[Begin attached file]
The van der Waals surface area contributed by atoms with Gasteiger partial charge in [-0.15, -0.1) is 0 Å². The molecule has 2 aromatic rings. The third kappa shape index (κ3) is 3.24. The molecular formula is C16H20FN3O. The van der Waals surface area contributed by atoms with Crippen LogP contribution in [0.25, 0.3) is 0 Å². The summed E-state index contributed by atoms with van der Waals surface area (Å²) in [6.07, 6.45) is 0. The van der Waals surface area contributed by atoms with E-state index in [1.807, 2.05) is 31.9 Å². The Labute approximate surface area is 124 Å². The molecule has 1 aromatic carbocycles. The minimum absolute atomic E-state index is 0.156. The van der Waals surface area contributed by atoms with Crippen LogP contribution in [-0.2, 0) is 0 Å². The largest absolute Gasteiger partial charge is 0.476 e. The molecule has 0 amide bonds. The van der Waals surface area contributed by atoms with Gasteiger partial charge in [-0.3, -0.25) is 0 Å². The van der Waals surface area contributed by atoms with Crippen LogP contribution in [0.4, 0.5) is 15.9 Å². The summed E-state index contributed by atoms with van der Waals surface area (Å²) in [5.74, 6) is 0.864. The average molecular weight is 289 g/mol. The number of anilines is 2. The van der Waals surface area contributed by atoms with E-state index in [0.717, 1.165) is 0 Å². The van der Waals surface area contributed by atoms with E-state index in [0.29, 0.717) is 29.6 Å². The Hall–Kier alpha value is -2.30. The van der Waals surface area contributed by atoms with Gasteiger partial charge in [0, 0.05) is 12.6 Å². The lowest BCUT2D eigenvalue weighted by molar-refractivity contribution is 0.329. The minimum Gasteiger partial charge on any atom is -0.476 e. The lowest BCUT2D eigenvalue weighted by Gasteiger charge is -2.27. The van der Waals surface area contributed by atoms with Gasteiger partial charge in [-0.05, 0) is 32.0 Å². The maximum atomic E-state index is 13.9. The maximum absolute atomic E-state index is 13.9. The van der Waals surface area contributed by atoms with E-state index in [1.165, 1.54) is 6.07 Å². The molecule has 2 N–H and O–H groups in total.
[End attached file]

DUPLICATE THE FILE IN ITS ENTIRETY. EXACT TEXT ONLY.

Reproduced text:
The van der Waals surface area contributed by atoms with Gasteiger partial charge in [-0.15, -0.1) is 0 Å². The molecule has 2 aromatic rings. The third kappa shape index (κ3) is 3.24. The molecular formula is C16H20FN3O. The van der Waals surface area contributed by atoms with Crippen LogP contribution in [0.25, 0.3) is 0 Å². The summed E-state index contributed by atoms with van der Waals surface area (Å²) in [6.07, 6.45) is 0. The van der Waals surface area contributed by atoms with E-state index in [1.807, 2.05) is 31.9 Å². The Labute approximate surface area is 124 Å². The molecule has 1 aromatic carbocycles. The minimum absolute atomic E-state index is 0.156. The van der Waals surface area contributed by atoms with Crippen LogP contribution in [-0.2, 0) is 0 Å². The largest absolute Gasteiger partial charge is 0.476 e. The molecule has 0 amide bonds. The van der Waals surface area contributed by atoms with Gasteiger partial charge in [-0.3, -0.25) is 0 Å². The van der Waals surface area contributed by atoms with Crippen LogP contribution in [0.4, 0.5) is 15.9 Å². The summed E-state index contributed by atoms with van der Waals surface area (Å²) in [5.74, 6) is 0.864. The average molecular weight is 289 g/mol. The number of anilines is 2. The van der Waals surface area contributed by atoms with E-state index in [0.717, 1.165) is 0 Å². The van der Waals surface area contributed by atoms with E-state index in [0.29, 0.717) is 29.6 Å². The Hall–Kier alpha value is -2.30. The van der Waals surface area contributed by atoms with Gasteiger partial charge in [0, 0.05) is 12.6 Å². The lowest BCUT2D eigenvalue weighted by molar-refractivity contribution is 0.329. The minimum Gasteiger partial charge on any atom is -0.476 e. The lowest BCUT2D eigenvalue weighted by Gasteiger charge is -2.27. The van der Waals surface area contributed by atoms with Gasteiger partial charge in [-0.05, 0) is 32.0 Å². The maximum atomic E-state index is 13.9. The maximum absolute atomic E-state index is 13.9. The van der Waals surface area contributed by atoms with E-state index in [1.165, 1.54) is 6.07 Å². The molecule has 2 N–H and O–H groups in total.